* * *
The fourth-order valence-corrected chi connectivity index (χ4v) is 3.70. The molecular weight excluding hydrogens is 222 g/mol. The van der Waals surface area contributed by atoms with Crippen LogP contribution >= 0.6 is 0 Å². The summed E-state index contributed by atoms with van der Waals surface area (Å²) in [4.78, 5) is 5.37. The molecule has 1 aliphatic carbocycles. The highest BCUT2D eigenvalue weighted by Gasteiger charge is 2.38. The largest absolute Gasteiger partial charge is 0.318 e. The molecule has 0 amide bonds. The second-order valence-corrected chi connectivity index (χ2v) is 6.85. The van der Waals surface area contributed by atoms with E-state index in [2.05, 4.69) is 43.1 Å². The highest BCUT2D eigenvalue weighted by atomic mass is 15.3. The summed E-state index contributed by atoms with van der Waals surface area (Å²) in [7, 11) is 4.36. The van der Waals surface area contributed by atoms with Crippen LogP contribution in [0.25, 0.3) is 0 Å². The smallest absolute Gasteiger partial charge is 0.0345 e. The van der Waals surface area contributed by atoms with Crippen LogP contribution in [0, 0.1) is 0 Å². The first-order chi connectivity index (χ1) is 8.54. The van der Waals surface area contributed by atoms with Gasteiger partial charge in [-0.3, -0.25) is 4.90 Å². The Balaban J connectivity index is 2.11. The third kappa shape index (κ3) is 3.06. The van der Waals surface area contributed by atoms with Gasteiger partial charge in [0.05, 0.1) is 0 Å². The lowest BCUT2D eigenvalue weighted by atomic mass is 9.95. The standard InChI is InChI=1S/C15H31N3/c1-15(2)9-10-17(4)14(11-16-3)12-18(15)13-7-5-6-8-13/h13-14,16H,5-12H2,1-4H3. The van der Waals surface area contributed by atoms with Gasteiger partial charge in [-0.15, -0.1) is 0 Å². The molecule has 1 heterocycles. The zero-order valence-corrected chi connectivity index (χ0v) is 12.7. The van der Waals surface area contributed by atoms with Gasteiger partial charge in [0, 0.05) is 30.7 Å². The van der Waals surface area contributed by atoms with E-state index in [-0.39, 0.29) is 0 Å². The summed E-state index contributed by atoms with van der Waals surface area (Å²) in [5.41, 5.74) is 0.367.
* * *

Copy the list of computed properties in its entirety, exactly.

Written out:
The fourth-order valence-corrected chi connectivity index (χ4v) is 3.70. The molecular weight excluding hydrogens is 222 g/mol. The van der Waals surface area contributed by atoms with Crippen LogP contribution >= 0.6 is 0 Å². The summed E-state index contributed by atoms with van der Waals surface area (Å²) in [4.78, 5) is 5.37. The molecule has 1 aliphatic carbocycles. The highest BCUT2D eigenvalue weighted by Gasteiger charge is 2.38. The largest absolute Gasteiger partial charge is 0.318 e. The molecule has 0 amide bonds. The second-order valence-corrected chi connectivity index (χ2v) is 6.85. The van der Waals surface area contributed by atoms with E-state index in [2.05, 4.69) is 43.1 Å². The highest BCUT2D eigenvalue weighted by atomic mass is 15.3. The summed E-state index contributed by atoms with van der Waals surface area (Å²) in [7, 11) is 4.36. The van der Waals surface area contributed by atoms with Crippen LogP contribution in [0.25, 0.3) is 0 Å². The smallest absolute Gasteiger partial charge is 0.0345 e. The van der Waals surface area contributed by atoms with Crippen LogP contribution in [0, 0.1) is 0 Å². The first-order chi connectivity index (χ1) is 8.54. The van der Waals surface area contributed by atoms with Gasteiger partial charge in [-0.3, -0.25) is 4.90 Å². The Balaban J connectivity index is 2.11. The third kappa shape index (κ3) is 3.06. The van der Waals surface area contributed by atoms with Gasteiger partial charge in [0.05, 0.1) is 0 Å². The lowest BCUT2D eigenvalue weighted by atomic mass is 9.95. The standard InChI is InChI=1S/C15H31N3/c1-15(2)9-10-17(4)14(11-16-3)12-18(15)13-7-5-6-8-13/h13-14,16H,5-12H2,1-4H3. The van der Waals surface area contributed by atoms with Gasteiger partial charge in [-0.15, -0.1) is 0 Å². The molecule has 1 heterocycles. The zero-order valence-corrected chi connectivity index (χ0v) is 12.7. The van der Waals surface area contributed by atoms with Gasteiger partial charge in [0, 0.05) is 30.7 Å². The van der Waals surface area contributed by atoms with E-state index in [-0.39, 0.29) is 0 Å². The summed E-state index contributed by atoms with van der Waals surface area (Å²) in [5.41, 5.74) is 0.367.